“CTV ad rates for premium publishers are typically priced from two to six times national linear TV ad rates, and the biggest reason is scarcity,” notes Dave Morgan, CEO of Simulmedia, in MediaPost. “Nielsen data and data from smart TVs tell us only 4% of the ad viewing time on TV today is on streamed content.”
Surprise: Network radio is the media plan reach accelerator
Network radio is an affordable option that generates significant levels of monthly reach. Consider four monthly network radio investment levels:
The chart above reflects monthly reach. Now let’s examine investments needed to generate weekly reach.
According to the Nielsen Commspoint media planning tool, network radio generates greater reach versus the same investment in TV and digital.
A three-million-dollar investment in network radio generates a weekly national reach of 50%, +47% greater than the same investment in digital and TV (34%). Adding network radio into any media generates an outsized lift in incremental reach.
Consider the media plan on the left below. The buy consists of 68% linear TV, 13% CTV, and 20% digital. Per Nielsen Media Impact, this buy achieves a national reach of 57%.
Look at the right side of the chart above. When the same spend now includes a 10% allocation for network radio, reach soars from 57% to 80%, an astonishing +41% reach increase at the same budget!
Can network radio make your TV better? Just ask P&G
America’s most admired marketer has discovered AM/FM radio’s ability to generate incremental reach. On average, network radio is generating a +38% lift in P&G’s TV reach across their brands.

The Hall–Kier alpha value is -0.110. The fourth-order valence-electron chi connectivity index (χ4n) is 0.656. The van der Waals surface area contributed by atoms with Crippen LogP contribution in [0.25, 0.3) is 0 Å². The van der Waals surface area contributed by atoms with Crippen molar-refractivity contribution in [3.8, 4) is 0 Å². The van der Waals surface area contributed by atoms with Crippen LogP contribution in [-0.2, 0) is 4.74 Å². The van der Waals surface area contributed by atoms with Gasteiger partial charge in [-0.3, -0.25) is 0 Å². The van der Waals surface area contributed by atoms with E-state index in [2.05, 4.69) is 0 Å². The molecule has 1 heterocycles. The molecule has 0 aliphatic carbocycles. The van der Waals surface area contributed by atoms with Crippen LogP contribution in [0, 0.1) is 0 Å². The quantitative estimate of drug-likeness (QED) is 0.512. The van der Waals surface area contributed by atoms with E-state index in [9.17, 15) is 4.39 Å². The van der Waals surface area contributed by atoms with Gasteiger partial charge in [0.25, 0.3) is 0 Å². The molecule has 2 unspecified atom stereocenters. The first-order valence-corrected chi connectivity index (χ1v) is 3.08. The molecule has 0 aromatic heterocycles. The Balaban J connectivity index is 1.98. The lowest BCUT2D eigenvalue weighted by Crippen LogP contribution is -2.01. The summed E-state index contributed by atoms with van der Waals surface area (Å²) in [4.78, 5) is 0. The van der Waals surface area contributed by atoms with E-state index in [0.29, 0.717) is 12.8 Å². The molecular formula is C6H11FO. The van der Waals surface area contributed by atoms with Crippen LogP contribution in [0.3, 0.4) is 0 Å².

AM/FM radio’s superpower is driving significant incremental reach in younger demographics
Dozens of Nielsen incremental reach studies reveal the younger the demographic, the greater the reach generated by network radio. In the case of P&G, network radio generates massive reach lifts to their TV plans:
- +57% growth in reach among persons 35-44
- +101% increase in persons 25-34 reach
- +138% lift in persons 18-24 reach
Incremental reach planner: How AM/FM radio makes your TV better
The scenario planner below depicts TV GRPs across the top and network radio GRPs down the left. The percentages in the middle represent weekly reach.
The tool allows you to select differing ranges of TV weight and see how the addition of network radio can lift reach. Consider this example: 100 GRPs of TV generates a reach of 34.9%. Adding another 50 GRPs of TV achieves a 40.8% reach, representing a +17% increase in reach.
Then examine the scenario of running 100 points of TV with 50 points of network radio. Reach surges from 34.9% to 48.4%, representing a +39% increase in reach. Adding 50 points of network radio generates 2.3X the reach lift of 50 more points of TV.
How can network radio generate a lift in your media plan?
Ask your Westwood One sales representative. Via the Nielsen Media Impact optimization platform, we can quickly pull up your TV buy and see the reach achieved. Then NMI’s share shift function reveals how the addition of network radio to the plan with no increase in budget can generate a significant lift in incremental reach.
Give it a try! It will surprise you. Tell us your brand and we’ll run the Nielsen Media Impact share shift report for you. Email us at RadioIncrementalReach@westwoodone.com.
- Cord cutting is a key contributor to the erosion of TV audiences
- Connected TV cannot replace all linear TV losses: A 20% addition of CTV weight to a TV buy only results in an +8% reach lift
- Network radio is the media plan reach accelerator
- Network radio is generating an incremental reach lift of +38% for the average P&G brand
- AM/FM radio’s superpower is driving significant incremental reach in younger demographics
Pierre Bouvard is Chief Insights Officer at CUMULUS MEDIA | Westwood One.
Contact the Insights team at CorpMarketing@westwoodone.com.